In order to prevent ‘servant leadership’ from becoming an unhelpfully ambiguous concept, we’ll continue our discussion of what servant leadership can look like. Last time (see Part 1), we highlighted 3 caveats for would-be servant leaders. Below are a few avenues for what it might look like to lead by serving (or perhaps to serve while leading?). Continue reading “Follower-Focused Servant Leadership, Part 2”
With many leaders and followers operating under unusual circumstances due to the covid-19 epidemic, some expertise was sought from those who work under the most unusual circumstances of all: space-dwelling NASA astronauts.
NASA experts developed a list of 5 ‘expeditionary behaviors’ which they have found contribute to their people being “happy, productive, and successful.” While they say that their strategies “can be applied to any situation that involves working remotely as a group,” my opinion is that they are actually universally applicable, and would be good for us to keep in mind in any of our leader-follower circumstances. Continue reading “Followership according to NASA”
My supervisor recently had us all read Liz Wiseman’s book Multipliers; it’s a fairly straightforward encouragement to leaders for them to lead in such a way as to encourage (‘multiply’) the best contributions from their followers while avoiding ‘diminishing’ behaviors.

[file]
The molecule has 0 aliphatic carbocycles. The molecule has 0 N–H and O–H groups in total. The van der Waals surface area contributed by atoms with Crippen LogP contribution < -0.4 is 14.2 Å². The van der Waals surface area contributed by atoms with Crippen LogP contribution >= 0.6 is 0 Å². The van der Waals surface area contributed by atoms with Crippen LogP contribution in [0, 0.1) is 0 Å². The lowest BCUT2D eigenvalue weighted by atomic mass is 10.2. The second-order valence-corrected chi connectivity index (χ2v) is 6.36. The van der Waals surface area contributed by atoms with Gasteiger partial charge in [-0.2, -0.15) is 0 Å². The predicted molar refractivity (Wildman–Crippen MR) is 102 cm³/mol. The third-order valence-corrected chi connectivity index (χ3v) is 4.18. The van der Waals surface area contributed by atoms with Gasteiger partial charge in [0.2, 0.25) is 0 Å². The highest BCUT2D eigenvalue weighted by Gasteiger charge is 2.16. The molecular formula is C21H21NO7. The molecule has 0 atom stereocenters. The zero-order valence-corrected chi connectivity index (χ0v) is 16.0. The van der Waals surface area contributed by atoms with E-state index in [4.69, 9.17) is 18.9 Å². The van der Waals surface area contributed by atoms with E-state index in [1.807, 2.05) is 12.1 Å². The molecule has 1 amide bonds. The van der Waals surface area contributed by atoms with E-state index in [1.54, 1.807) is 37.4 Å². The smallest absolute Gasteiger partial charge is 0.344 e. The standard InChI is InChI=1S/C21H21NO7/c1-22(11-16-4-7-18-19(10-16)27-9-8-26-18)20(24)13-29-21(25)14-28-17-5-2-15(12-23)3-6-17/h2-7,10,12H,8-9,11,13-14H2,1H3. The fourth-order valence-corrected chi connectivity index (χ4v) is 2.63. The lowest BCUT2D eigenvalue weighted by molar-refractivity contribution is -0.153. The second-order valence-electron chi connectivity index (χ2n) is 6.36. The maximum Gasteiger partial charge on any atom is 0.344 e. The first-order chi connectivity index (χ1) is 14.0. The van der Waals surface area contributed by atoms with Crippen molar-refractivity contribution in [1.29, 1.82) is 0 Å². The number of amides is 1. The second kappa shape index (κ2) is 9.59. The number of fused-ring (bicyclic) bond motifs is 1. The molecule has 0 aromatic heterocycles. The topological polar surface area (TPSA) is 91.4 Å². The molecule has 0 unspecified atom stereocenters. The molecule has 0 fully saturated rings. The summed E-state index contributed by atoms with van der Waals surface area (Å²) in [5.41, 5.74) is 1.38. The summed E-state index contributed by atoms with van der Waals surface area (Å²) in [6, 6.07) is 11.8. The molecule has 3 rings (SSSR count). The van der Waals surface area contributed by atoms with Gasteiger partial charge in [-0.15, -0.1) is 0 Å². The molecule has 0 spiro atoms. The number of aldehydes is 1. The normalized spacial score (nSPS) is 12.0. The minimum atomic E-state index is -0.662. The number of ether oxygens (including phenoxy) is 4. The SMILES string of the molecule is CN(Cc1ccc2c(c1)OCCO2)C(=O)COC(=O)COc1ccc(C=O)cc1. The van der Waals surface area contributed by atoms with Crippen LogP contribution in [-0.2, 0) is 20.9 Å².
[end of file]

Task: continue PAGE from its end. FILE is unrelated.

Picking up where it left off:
From a followership perspective, I very much appreciated Chapter 8, “Dealing with Diminishers.” Within this leadership manual, Wiseman addresses this chapter to followers, with some concrete strategies for how to get out of negative cycles in unhealthy leader-follower dynamics, and ways to maintain one’s sanity—and even improve the situation—if you work under a diminishing boss.
The more ironic thing than finding a follower-focused chapter in a leadership book, is that I found much of her advice to accord with the leader-focused chapter in my followership book! Continue reading “Followers can be Multipliers”
I appreciate when books help to give us proper perspective and to remind us of our humanity. There is no lack of leadership materials that paint big visions of people who can change the world, who can be anything they want to be if they just try hard enough. There’s no gap in the literature of extolling the inherent hero-nature and nearly superhuman qualities of leaders.
One book that helps to remind us of our human realities is Leading with a Limp, by Dan Allender. Thankfully, it’s not just an exercise in humility, but a guidebook for working in spite of, and because of, our limitations.